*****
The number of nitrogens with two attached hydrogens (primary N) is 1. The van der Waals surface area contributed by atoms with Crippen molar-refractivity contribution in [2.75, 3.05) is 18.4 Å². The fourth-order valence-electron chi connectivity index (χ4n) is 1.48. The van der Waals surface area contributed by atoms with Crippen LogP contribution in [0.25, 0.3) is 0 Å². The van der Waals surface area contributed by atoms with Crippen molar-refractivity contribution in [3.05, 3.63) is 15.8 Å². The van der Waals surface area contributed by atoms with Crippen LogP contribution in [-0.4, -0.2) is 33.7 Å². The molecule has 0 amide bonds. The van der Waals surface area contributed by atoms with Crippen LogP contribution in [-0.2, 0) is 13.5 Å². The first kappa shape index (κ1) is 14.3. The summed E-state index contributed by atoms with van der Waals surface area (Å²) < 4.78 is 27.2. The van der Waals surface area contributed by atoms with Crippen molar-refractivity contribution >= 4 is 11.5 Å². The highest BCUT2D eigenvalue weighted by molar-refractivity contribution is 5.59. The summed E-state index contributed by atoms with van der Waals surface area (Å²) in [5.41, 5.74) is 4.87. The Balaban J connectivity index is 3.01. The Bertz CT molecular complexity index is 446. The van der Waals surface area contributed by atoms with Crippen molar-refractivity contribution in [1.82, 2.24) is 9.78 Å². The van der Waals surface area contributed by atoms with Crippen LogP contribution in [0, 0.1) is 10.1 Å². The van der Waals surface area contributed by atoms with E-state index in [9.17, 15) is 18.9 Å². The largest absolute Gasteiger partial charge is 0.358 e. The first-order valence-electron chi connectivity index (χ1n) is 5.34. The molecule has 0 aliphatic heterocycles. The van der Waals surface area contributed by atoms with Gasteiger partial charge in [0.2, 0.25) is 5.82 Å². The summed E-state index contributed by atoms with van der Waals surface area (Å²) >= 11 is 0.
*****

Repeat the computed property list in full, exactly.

The number of nitrogens with two attached hydrogens (primary N) is 1. The van der Waals surface area contributed by atoms with Crippen molar-refractivity contribution in [2.75, 3.05) is 18.4 Å². The fourth-order valence-electron chi connectivity index (χ4n) is 1.48. The van der Waals surface area contributed by atoms with Crippen LogP contribution in [0.25, 0.3) is 0 Å². The van der Waals surface area contributed by atoms with Crippen molar-refractivity contribution in [3.05, 3.63) is 15.8 Å². The van der Waals surface area contributed by atoms with Crippen LogP contribution in [-0.4, -0.2) is 33.7 Å². The molecule has 0 amide bonds. The van der Waals surface area contributed by atoms with Crippen LogP contribution in [-0.2, 0) is 13.5 Å². The first kappa shape index (κ1) is 14.3. The summed E-state index contributed by atoms with van der Waals surface area (Å²) < 4.78 is 27.2. The van der Waals surface area contributed by atoms with Crippen molar-refractivity contribution >= 4 is 11.5 Å². The highest BCUT2D eigenvalue weighted by molar-refractivity contribution is 5.59. The summed E-state index contributed by atoms with van der Waals surface area (Å²) in [5.41, 5.74) is 4.87. The Balaban J connectivity index is 3.01. The Bertz CT molecular complexity index is 446. The van der Waals surface area contributed by atoms with Crippen molar-refractivity contribution in [1.82, 2.24) is 9.78 Å². The van der Waals surface area contributed by atoms with Crippen LogP contribution in [0, 0.1) is 10.1 Å². The van der Waals surface area contributed by atoms with E-state index in [9.17, 15) is 18.9 Å². The largest absolute Gasteiger partial charge is 0.358 e. The first-order valence-electron chi connectivity index (χ1n) is 5.34. The molecule has 0 aliphatic heterocycles. The van der Waals surface area contributed by atoms with Gasteiger partial charge in [0.2, 0.25) is 5.82 Å². The summed E-state index contributed by atoms with van der Waals surface area (Å²) >= 11 is 0.